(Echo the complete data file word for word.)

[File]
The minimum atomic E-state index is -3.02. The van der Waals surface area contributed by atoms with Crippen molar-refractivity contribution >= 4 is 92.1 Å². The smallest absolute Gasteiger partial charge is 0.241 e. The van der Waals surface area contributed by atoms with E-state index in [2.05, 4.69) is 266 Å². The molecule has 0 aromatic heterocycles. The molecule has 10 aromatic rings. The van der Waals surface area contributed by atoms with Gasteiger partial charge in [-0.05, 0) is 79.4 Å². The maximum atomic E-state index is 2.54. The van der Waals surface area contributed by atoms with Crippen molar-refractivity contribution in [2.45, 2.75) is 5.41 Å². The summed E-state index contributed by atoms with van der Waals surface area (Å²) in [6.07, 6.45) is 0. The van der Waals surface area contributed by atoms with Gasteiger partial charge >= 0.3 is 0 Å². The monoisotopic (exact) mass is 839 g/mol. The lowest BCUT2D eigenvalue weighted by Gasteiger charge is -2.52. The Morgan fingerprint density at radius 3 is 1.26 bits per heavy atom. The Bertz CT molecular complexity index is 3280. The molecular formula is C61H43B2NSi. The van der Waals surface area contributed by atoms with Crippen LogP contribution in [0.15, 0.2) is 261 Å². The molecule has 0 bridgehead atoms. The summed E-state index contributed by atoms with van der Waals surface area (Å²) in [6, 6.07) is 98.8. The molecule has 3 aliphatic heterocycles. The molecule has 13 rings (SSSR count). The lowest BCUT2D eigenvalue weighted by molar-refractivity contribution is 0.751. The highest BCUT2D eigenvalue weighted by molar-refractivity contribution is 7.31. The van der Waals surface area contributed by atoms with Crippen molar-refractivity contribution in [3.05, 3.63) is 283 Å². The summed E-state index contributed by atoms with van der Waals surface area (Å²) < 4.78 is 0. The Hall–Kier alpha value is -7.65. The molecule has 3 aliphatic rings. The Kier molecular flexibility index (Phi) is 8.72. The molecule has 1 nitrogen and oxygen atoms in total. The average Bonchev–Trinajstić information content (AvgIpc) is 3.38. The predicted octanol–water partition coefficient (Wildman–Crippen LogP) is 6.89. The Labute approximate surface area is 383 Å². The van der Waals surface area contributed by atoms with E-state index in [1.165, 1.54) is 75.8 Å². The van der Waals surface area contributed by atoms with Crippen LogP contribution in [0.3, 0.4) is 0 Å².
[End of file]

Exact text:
The minimum atomic E-state index is -3.02. The van der Waals surface area contributed by atoms with Crippen molar-refractivity contribution >= 4 is 92.1 Å². The smallest absolute Gasteiger partial charge is 0.241 e. The van der Waals surface area contributed by atoms with E-state index in [2.05, 4.69) is 266 Å². The molecule has 0 aromatic heterocycles. The molecule has 10 aromatic rings. The van der Waals surface area contributed by atoms with Gasteiger partial charge in [-0.05, 0) is 79.4 Å². The maximum atomic E-state index is 2.54. The van der Waals surface area contributed by atoms with Crippen molar-refractivity contribution in [2.45, 2.75) is 5.41 Å². The summed E-state index contributed by atoms with van der Waals surface area (Å²) in [6.07, 6.45) is 0. The van der Waals surface area contributed by atoms with Gasteiger partial charge >= 0.3 is 0 Å². The monoisotopic (exact) mass is 839 g/mol. The lowest BCUT2D eigenvalue weighted by Gasteiger charge is -2.52. The Morgan fingerprint density at radius 3 is 1.26 bits per heavy atom. The Bertz CT molecular complexity index is 3280. The molecular formula is C61H43B2NSi. The van der Waals surface area contributed by atoms with Crippen LogP contribution in [0.15, 0.2) is 261 Å². The molecule has 0 bridgehead atoms. The summed E-state index contributed by atoms with van der Waals surface area (Å²) in [6, 6.07) is 98.8. The molecule has 3 aliphatic heterocycles. The molecule has 13 rings (SSSR count). The lowest BCUT2D eigenvalue weighted by molar-refractivity contribution is 0.751. The highest BCUT2D eigenvalue weighted by molar-refractivity contribution is 7.31. The van der Waals surface area contributed by atoms with Crippen molar-refractivity contribution in [3.05, 3.63) is 283 Å². The summed E-state index contributed by atoms with van der Waals surface area (Å²) < 4.78 is 0. The Hall–Kier alpha value is -7.65. The molecule has 3 aliphatic rings. The Kier molecular flexibility index (Phi) is 8.72. The molecule has 1 nitrogen and oxygen atoms in total. The average Bonchev–Trinajstić information content (AvgIpc) is 3.38. The predicted octanol–water partition coefficient (Wildman–Crippen LogP) is 6.89. The Labute approximate surface area is 383 Å². The van der Waals surface area contributed by atoms with E-state index in [1.165, 1.54) is 75.8 Å². The van der Waals surface area contributed by atoms with Crippen LogP contribution in [0.3, 0.4) is 0 Å².